Mughal Empire: Jalal-Din Muhammad Akbar, The Great

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Jalal-ud-Din Muhammad Akbar was the third generation Mughal emperor, who was born in Umarkot, Sindh, and inherited the throne of his father, Humayun at the age of 13-14 in 1556. He ruled India for almost 50 years till 1605 during which India went through the most glorious period in its history. His empire saw Akbar grow from his teens and become a wise, strategic leader, who transformed India, and came to be known as Akbar, The Great.
During his early years of rule from 1556 to 1560, Akbar was a figure of the throne, and the main decisions of rule were made by first, his loyal tutor, Bairam Khan, and after his retirement and eventual death, by the emperor’s foster mother, Maham Anga. Akbar freed himself from her rule by punishing her son to
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When he ascended the throne, only Punjab and Bengal came under Mughal rule. By the end of Akbar’s period, the empire had engulfed Afghanistan, Bengal and Rajasthan areas near the Godavari River in the south. He practices the arts of mechanics, and practiced making guns and perfecting the cannons. He prided himself in being versatile in talent and never backed away from conquests on the account of rebellions taking over the empire. His army was continuously trained and never left on their …show more content…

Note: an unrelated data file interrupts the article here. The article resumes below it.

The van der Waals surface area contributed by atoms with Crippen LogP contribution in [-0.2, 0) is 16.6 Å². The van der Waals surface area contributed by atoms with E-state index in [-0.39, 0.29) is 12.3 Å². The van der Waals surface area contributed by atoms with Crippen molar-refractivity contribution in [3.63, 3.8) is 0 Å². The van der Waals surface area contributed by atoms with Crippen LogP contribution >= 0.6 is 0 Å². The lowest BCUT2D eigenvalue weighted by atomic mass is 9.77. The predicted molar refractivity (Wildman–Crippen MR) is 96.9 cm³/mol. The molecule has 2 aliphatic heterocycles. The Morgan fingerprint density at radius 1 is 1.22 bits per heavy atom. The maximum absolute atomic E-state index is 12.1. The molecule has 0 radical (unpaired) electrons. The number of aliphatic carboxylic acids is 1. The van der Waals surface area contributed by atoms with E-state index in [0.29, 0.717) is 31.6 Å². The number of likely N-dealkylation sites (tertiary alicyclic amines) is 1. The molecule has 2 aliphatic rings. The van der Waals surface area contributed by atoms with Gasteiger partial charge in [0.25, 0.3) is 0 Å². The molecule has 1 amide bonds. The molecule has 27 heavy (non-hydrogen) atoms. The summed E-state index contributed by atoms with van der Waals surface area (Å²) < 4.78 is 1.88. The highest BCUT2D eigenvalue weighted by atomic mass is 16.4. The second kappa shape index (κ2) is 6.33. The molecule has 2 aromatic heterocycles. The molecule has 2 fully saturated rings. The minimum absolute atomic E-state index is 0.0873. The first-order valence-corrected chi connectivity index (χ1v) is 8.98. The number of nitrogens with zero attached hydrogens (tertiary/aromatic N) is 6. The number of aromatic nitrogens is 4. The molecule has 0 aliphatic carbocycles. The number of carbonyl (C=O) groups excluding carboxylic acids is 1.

His personality, his aura was charismatic-people were astounded by his presence. His court portrayed grandeur, art, literature, and debate flourished at his court. He was a philosopher, in the search of questions regarding life, and God, and customs. His curiosity of knowing the correct religion led him to introduce a religion(which many may call a conduct of life) called Din-e-Ilahi, in which he combined the goodness of all religions prevailing in India into one, unified truth. Din-e-Ilahi was to be followed by his loyal courtiers, and eventually ended when Akbar himself converted back to Islam. Though he was born a Muslim, he was tolerant to other religions and did not see Non-Muslims as a threat to the empire, but rather as an opportunity for him to grow, learn, and accept others, assimilating them in the empire eventually. He was inspired by Shias of Safavid, by Sufis who searched for God, by Hindus who worshipped the cow, by Zoroastrians who respected fire, by anyone and everyone who gave him the opportunity to learn. His respect to his subjects, and his liberal, tolerant mind made him India’s favorite

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